Kickstarter Alert: Suntrunks Emergency Solar Chargers Need Funding

One wonders what sometimes drives the success of a novel item on Kickstarter while other ones with perhaps more noble goals end without their funding needs being met. Such may well be the case of Suntrunks, designed to be self-contained, portable solar electric power systems for remote or emergency power needs. This design idea, put forth by John Wennstrom, closes in just a few days and is well short of pledges necessary to help pull it off.

Wennstrom, who owns SunReady Power out of Idaho, notes on his Kickstarter page the Suntrunks idea came to him following the devastating earthquake in Haiti in early 2010. With no electricity, it was difficult to meet basic needs around food, water and medical issues. With sun being so abundant in that part of the world, it seemed to make sense to “invent and package a complete solar system about the size of a suitcase or a trunk that could be transported easily and set up quickly to capture a day’s sunlight and make electricity available for many of the basic loads needed for the relief efforts.”

image via SunReady Power

image via SunReady Power

The Suntrunks design has gone through some thought, and now is poised to be something Wennstrom wants to offer both for emergency situations as well as more practical needs when one might, for example, be camping in a remote situation where no power is available.  The goal of getting the Kickstarter funding is to “rigorously test the units and to construct multiple second generation units to incorporate improvements and reduce production costs.”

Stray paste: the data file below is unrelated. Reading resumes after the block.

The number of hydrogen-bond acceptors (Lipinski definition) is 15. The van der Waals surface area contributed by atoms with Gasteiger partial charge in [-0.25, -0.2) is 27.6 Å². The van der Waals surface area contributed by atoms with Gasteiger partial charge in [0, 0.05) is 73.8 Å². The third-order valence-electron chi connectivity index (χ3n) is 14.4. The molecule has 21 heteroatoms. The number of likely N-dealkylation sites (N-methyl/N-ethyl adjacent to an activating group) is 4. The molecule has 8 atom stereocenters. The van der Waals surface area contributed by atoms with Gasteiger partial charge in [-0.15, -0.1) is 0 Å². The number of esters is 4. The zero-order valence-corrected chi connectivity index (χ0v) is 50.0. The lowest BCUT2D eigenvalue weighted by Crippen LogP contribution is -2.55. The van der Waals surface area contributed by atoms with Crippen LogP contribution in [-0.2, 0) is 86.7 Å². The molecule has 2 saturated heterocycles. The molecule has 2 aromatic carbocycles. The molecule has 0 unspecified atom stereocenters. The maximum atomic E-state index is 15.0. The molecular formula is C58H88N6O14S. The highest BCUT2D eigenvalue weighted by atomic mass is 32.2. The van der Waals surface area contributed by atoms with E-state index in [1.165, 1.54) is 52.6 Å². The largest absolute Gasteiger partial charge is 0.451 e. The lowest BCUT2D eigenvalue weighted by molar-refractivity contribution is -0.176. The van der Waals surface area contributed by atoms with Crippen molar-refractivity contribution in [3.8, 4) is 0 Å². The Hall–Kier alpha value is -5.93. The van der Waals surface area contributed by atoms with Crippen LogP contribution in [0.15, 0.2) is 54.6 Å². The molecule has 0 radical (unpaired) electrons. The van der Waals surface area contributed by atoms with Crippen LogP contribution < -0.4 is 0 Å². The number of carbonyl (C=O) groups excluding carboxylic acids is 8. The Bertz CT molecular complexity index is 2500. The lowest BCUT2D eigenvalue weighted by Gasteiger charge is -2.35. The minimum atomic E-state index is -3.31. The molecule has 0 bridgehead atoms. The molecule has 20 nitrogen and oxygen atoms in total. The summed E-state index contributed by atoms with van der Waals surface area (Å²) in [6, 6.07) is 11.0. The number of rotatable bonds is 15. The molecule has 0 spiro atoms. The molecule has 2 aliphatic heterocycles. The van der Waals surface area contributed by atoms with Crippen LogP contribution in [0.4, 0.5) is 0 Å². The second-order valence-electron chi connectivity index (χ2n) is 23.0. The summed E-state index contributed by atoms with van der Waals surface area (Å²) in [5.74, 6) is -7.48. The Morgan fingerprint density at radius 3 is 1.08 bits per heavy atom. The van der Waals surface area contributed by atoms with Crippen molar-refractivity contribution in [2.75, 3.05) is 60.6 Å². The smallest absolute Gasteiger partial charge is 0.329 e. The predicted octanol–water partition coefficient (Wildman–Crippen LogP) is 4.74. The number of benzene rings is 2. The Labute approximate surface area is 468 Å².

Six different designs make up the Suntrunks line, ranging in power from 10 watts of solar up to 135 watts. The largest unit reportedly can provide over 600 Watts of AC power for more than an hour with one day of good solar input. All the components of these solar chargers are “built into a rugged transportable case or trunk that can be set up and operating in 5 minutes. They provide USB and 12 VDC outlets for small loads and 120VAC power for larger loads. The solar panels recharge internal batteries each day and then the units can provide power even at night.”

Wennstrom is looking to build the units in Idaho once he has proven test results from the initial designs. As with many Kickstarter projects, those which pitch in at specific levels get different rewards. A $1000 pledge, for example, gets you the most basic Suntrunks offering, while a $5000 pledge will get one the hefty 135 watts model. It is believed these initial units will be available by June if funding is met. There are other lower level pledge gifts as well.

I am the editor-in-chief and founder for EarthTechling. This site is my desire to bring the world of green technology to consumers in a timely and informative matter. Prior to this my previous ventures have included a strong freelance writing career and time spent at Silicon Valley start ups.

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